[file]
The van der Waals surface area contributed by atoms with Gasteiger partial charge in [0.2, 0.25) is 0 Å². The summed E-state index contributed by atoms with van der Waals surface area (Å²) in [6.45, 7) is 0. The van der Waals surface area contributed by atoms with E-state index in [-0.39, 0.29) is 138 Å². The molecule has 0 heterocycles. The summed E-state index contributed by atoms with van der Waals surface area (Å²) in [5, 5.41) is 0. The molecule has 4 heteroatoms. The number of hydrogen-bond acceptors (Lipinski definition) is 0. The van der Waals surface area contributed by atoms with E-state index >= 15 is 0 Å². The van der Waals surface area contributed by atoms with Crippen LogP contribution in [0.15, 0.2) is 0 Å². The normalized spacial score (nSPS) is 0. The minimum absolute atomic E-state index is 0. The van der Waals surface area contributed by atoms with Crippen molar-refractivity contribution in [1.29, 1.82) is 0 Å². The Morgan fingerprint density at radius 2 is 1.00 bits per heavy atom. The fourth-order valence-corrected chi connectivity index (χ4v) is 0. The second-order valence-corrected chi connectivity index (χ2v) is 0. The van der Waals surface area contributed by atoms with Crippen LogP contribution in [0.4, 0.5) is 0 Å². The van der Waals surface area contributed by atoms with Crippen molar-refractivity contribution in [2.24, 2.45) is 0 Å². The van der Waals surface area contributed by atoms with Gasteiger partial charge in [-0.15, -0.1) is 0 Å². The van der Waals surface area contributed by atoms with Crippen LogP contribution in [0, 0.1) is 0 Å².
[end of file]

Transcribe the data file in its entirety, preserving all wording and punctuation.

The van der Waals surface area contributed by atoms with Gasteiger partial charge in [0.2, 0.25) is 0 Å². The summed E-state index contributed by atoms with van der Waals surface area (Å²) in [6.45, 7) is 0. The van der Waals surface area contributed by atoms with E-state index in [-0.39, 0.29) is 138 Å². The molecule has 0 heterocycles. The summed E-state index contributed by atoms with van der Waals surface area (Å²) in [5, 5.41) is 0. The molecule has 4 heteroatoms. The number of hydrogen-bond acceptors (Lipinski definition) is 0. The van der Waals surface area contributed by atoms with E-state index >= 15 is 0 Å². The van der Waals surface area contributed by atoms with Crippen LogP contribution in [0.15, 0.2) is 0 Å². The normalized spacial score (nSPS) is 0. The minimum absolute atomic E-state index is 0. The van der Waals surface area contributed by atoms with Crippen molar-refractivity contribution in [1.29, 1.82) is 0 Å². The Morgan fingerprint density at radius 2 is 1.00 bits per heavy atom. The fourth-order valence-corrected chi connectivity index (χ4v) is 0. The second-order valence-corrected chi connectivity index (χ2v) is 0. The van der Waals surface area contributed by atoms with Crippen LogP contribution in [0.4, 0.5) is 0 Å². The van der Waals surface area contributed by atoms with Crippen molar-refractivity contribution in [2.24, 2.45) is 0 Å². The van der Waals surface area contributed by atoms with Gasteiger partial charge in [-0.15, -0.1) is 0 Å². The van der Waals surface area contributed by atoms with Crippen LogP contribution in [0, 0.1) is 0 Å².